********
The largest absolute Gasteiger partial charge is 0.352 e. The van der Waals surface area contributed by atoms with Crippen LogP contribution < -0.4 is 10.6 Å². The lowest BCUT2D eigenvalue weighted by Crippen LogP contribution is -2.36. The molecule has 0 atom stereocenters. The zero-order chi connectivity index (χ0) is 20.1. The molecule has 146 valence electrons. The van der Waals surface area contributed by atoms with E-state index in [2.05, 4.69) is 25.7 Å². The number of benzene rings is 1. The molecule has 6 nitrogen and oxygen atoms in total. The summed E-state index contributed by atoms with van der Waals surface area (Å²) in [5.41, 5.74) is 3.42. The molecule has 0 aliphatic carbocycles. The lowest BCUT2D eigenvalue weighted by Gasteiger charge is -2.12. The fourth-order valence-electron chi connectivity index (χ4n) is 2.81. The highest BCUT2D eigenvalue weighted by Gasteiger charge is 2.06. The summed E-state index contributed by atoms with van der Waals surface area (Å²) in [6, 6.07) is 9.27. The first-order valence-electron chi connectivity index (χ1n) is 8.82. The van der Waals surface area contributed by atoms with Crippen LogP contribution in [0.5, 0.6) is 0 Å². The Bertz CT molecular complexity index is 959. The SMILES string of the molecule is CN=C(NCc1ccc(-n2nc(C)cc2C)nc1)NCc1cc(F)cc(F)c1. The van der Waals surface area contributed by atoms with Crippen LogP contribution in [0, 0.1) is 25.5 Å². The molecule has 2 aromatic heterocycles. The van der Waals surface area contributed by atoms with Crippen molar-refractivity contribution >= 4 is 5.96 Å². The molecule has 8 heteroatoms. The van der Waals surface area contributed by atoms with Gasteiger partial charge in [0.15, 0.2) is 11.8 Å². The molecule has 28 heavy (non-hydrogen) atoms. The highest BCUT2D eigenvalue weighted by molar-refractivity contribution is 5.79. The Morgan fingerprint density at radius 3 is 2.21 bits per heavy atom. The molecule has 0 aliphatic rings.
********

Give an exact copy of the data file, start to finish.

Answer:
The largest absolute Gasteiger partial charge is 0.352 e. The van der Waals surface area contributed by atoms with Crippen LogP contribution < -0.4 is 10.6 Å². The lowest BCUT2D eigenvalue weighted by Crippen LogP contribution is -2.36. The molecule has 0 atom stereocenters. The zero-order chi connectivity index (χ0) is 20.1. The molecule has 146 valence electrons. The van der Waals surface area contributed by atoms with E-state index in [2.05, 4.69) is 25.7 Å². The number of benzene rings is 1. The molecule has 6 nitrogen and oxygen atoms in total. The summed E-state index contributed by atoms with van der Waals surface area (Å²) in [5.41, 5.74) is 3.42. The molecule has 0 aliphatic carbocycles. The lowest BCUT2D eigenvalue weighted by Gasteiger charge is -2.12. The fourth-order valence-electron chi connectivity index (χ4n) is 2.81. The highest BCUT2D eigenvalue weighted by Gasteiger charge is 2.06. The summed E-state index contributed by atoms with van der Waals surface area (Å²) in [6, 6.07) is 9.27. The first-order valence-electron chi connectivity index (χ1n) is 8.82. The van der Waals surface area contributed by atoms with Crippen LogP contribution in [0.5, 0.6) is 0 Å². The Bertz CT molecular complexity index is 959. The SMILES string of the molecule is CN=C(NCc1ccc(-n2nc(C)cc2C)nc1)NCc1cc(F)cc(F)c1. The van der Waals surface area contributed by atoms with Crippen LogP contribution in [0, 0.1) is 25.5 Å². The molecule has 2 aromatic heterocycles. The van der Waals surface area contributed by atoms with Crippen molar-refractivity contribution >= 4 is 5.96 Å². The molecule has 8 heteroatoms. The van der Waals surface area contributed by atoms with Gasteiger partial charge in [0.15, 0.2) is 11.8 Å². The molecule has 28 heavy (non-hydrogen) atoms. The highest BCUT2D eigenvalue weighted by molar-refractivity contribution is 5.79. The Morgan fingerprint density at radius 3 is 2.21 bits per heavy atom. The molecule has 0 aliphatic rings.